How do you tell which parts of your religion should be taken literally
and which parts are metaphorical?
may distinguish the literal from the metaphorical by first identifying
three applicable areas from the Bahá’í Faith: (1) Bahá’í history (2)
ritual laws (3) the sacred writings and teachings. (1) Since
inception on May 23, 1844 in Shiraz, Iran, with the prophetic
declaration of the Báb (1819-1850), the forerunner of Bahá’u’lláh, the
Prophet-Founder (1817-1892), Bahá’ís are fortunate that this youngest
of the world’s religions has been born into the full light of history.
Massive historical records, including photographs, eye-witness
accounts, newspaper reports and government documents have recorded the
birth and development of the Bahá’í Faith. Here we are not dealing with
the metaphorical, but with the story of what really happened.
Although relatively few ritual laws exist in the Bahá’í Faith, we
should not interpret these laws metaphorically but literally. When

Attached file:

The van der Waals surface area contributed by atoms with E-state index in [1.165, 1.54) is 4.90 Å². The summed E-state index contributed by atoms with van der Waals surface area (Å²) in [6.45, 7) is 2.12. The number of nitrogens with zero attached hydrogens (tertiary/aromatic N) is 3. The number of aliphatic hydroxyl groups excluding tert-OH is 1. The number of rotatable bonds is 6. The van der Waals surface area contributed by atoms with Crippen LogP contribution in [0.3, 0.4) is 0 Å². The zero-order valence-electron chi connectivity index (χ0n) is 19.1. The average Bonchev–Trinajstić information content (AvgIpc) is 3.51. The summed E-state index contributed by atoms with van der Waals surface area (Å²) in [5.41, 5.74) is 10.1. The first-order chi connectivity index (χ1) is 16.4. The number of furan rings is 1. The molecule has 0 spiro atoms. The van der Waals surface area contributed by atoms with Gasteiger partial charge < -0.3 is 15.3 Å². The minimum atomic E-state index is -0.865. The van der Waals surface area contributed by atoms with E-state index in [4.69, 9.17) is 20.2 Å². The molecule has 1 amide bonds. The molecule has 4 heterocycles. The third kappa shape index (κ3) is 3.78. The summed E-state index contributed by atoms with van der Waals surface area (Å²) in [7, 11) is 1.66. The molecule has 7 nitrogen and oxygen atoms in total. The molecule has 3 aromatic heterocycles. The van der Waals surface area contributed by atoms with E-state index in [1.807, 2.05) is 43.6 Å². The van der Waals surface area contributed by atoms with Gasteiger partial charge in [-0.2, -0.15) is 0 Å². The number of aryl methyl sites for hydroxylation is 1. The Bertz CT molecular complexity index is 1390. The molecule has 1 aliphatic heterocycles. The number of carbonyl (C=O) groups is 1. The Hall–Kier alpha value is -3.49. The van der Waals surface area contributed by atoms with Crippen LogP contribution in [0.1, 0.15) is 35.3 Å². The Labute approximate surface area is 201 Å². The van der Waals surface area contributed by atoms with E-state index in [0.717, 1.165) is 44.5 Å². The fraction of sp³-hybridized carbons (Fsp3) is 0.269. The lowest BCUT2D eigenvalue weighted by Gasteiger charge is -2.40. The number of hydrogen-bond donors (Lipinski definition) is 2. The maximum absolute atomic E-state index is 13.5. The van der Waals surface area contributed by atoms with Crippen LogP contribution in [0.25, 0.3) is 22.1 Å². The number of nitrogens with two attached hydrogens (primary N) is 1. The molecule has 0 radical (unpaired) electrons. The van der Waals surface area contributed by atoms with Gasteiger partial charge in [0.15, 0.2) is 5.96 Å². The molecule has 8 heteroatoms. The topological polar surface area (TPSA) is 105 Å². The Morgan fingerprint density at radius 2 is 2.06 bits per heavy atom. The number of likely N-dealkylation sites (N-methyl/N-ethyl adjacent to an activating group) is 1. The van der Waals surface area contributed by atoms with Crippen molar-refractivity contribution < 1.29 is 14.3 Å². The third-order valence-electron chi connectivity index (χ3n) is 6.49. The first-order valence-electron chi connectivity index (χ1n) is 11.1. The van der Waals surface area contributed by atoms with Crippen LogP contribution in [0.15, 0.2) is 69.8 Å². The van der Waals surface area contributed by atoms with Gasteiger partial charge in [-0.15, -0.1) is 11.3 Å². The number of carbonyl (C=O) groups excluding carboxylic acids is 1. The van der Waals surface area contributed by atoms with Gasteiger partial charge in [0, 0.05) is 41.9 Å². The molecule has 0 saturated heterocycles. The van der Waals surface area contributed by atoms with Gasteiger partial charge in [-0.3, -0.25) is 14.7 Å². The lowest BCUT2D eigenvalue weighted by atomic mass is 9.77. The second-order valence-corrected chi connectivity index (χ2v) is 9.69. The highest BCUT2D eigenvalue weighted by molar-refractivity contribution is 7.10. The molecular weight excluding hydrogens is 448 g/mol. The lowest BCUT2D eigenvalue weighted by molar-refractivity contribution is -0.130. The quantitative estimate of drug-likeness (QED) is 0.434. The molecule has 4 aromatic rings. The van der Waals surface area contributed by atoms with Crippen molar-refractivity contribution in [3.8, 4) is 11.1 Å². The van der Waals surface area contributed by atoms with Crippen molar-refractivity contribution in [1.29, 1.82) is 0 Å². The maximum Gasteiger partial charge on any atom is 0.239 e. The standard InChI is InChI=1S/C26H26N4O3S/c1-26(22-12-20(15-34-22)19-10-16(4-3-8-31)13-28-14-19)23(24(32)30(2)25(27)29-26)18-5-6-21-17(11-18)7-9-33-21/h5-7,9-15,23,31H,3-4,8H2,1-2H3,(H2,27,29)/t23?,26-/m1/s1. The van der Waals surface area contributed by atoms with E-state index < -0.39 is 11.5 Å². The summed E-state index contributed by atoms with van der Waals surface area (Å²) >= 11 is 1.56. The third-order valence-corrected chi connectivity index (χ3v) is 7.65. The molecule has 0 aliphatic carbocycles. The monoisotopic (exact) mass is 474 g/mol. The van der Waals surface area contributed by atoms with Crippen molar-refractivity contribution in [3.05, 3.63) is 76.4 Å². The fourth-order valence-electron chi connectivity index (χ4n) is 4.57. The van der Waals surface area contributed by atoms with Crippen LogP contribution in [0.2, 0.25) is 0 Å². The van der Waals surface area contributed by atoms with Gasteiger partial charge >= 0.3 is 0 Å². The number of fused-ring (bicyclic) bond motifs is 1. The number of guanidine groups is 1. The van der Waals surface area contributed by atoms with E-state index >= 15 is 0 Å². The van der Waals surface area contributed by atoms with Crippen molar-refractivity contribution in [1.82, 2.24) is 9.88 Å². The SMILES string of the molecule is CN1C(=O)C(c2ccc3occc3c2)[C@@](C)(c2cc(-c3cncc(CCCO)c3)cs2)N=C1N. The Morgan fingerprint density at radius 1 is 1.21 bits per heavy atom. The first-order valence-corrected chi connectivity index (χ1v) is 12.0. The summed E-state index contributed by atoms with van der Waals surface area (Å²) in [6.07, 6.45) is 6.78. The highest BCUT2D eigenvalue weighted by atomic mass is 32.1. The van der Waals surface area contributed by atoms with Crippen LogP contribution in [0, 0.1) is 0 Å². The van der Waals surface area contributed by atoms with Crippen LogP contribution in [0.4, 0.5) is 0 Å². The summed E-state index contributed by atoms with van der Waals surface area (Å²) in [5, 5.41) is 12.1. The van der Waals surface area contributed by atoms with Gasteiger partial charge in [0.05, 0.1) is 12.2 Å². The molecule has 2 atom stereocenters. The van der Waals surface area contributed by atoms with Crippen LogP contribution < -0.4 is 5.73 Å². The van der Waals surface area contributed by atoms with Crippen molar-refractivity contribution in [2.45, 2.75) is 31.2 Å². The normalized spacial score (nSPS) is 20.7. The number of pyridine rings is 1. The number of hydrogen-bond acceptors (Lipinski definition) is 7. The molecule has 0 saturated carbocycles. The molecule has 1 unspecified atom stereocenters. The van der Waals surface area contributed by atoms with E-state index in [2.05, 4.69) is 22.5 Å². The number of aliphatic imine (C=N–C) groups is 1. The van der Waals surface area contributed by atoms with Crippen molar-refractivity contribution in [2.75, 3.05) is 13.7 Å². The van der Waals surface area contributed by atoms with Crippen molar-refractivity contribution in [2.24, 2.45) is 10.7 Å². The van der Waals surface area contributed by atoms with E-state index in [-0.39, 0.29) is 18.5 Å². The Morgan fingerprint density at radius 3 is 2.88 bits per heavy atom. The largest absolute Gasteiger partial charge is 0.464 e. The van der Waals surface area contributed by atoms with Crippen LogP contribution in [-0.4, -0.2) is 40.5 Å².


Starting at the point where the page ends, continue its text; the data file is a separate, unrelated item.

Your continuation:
Bahá’u’lláh prescribes ablutions with one of the obligatory prayers, he
does not mean that water should be reduced to just a symbol signifying
purity. He means that you should wash your hands before praying. (3)
Regarding the sacred writings and their teachings, whether in their
ethical, spiritual, or theological dimensions, these teachings should
be taken in their plain sense. Of course, all sacred scripture has a
large metaphorical dimension. Whenever poetic symbolism is present, we
should attempt to discover the inner meaning underlying such symbols.
Mystical writings present special challenges.
Some passages in
the Bahá’í writings may be literal and metaphorical at the same time.
For example, here is the cornerstone of all Bahá’í teaching,
oneness of humanity: “The utterance of God is a lamp, whose light is
these words: “Ye are the fruits of one tree, and the leaves of one
branch…So powerful is the light of unity that it can illuminate the
whole earth” (Bahá’u’lláh, Gleanings, p. 288). Aside from the spiritual
and existential truths of Bahá’u’lláh’s statement, anthropology,
biology, and even medicine all demonstrate the unity underlying the
various races despite their cultural differences. But he expresses
poetically the literal truth that humanity is one race through the
metaphor of the tree, its leaves and branches. If we reflect
symbolism, further evidences of the truth of his statement will come to